A new chat-tool suite creates a personalized, interactive marketing engine, working from a customer database.
Posted Mar 25, 2005
InterSight Technologies unveiled iMatter this week, a suite that allows salespeople to deliver offers to repeat costumers based not only on their previous behaviors, but also on their attitudes--right down to the words they use in online queries. The product provides a way for companies to analyze online chat and email content to produce a personalized interactive marketing engine that works from a customer database, according to the company.
Companies can create detailed, segregated customer profiles by gaining an understanding of how individuals actually do business with them, says Jim Tisdel, president and CEO. "It's a way to offer [deals to] the right person based on their interests, rather than blindly going into the anonymity of the Internet and [broadcasting] pop-up messages. Customers get back information that's specific to them in the way they want to interact." The two-year-old company began as a chat tool, but because others provide that capability, InterSight created an analytical tool that users can plug into any CRM program, according to Tisdale.
Mike Garrett, director of business systems for Palace Sports and Entertainment--parent company of basketball's Detroit Pistons, researched several companies providing online chat functions, but chose InterSight because of the product's analytics. Now the team can offer special deals not necessarily advertised on the team's Web site. The result was a 3-to-1 ROI over the past year. "We can go in and say, 'Show us the percentage of people asking about Pistons ticket information,' " Garrett says. Without the software employees would have to go through all the chats and tabulate the information themselves. "We're not in the chat business, we're in the ticket-selling business. Knowing just a little bit more about a customer is going to increase your hit rate."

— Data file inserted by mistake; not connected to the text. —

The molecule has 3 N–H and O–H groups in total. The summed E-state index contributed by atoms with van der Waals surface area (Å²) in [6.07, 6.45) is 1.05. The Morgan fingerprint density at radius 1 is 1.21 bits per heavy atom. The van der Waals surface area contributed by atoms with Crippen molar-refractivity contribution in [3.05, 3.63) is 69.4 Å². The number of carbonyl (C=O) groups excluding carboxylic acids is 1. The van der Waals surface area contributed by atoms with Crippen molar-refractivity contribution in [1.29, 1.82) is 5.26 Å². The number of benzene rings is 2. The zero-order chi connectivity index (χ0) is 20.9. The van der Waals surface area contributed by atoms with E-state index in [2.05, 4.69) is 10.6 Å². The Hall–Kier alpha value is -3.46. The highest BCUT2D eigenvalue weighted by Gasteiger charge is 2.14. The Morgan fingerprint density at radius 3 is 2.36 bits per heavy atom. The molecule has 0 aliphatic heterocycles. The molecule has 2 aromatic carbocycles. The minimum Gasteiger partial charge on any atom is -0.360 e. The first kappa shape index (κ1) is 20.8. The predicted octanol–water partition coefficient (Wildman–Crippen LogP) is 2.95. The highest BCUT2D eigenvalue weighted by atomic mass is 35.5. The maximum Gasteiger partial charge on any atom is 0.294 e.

For example, many teams offer special packages to sports fans looking to purchase several games at once. Instead of just spreading a wide message to everyone who visits the Pistons site, a customer who in the past has engaged in chats about what Chicago Bulls game tickets were available and visited the Bulls Web site may get asked if he would be interested in buying a package to a handful of Pistons-Bulls games. It is up to a sales rep to determine whether the customer looks like a good candidate and attempt to engage him in a chat and choose which script is the best fit.
When Palace Sports and Entertainment agreed to test iMatter, Garrett says he wanted to be sure he wouldn't have to increase the number of sales reps or increase their burden. But only five reps at a time are logged on and it is up to them to identify an opportunity and run with it. Training was mostly just about the technology, which, according to Garrett, people are familiar with because of instant messaging.
Garrett was also concerned about maintaining a positive customer experience and not being intrusive, but he says the feedback has been good, and most people are receptive to it. Next, the Pistons will begin analyzing customer emails using InterSight's technology.
"You have this information. It's all in the database--do something with it," Tisdel says. "It has a tremendous halo on brand awareness. You're telling that customer how important they are to you, instead of how great the product is. People want to know that you're reacting to them and see them as individuals. Provide that next level of personalized relationships."
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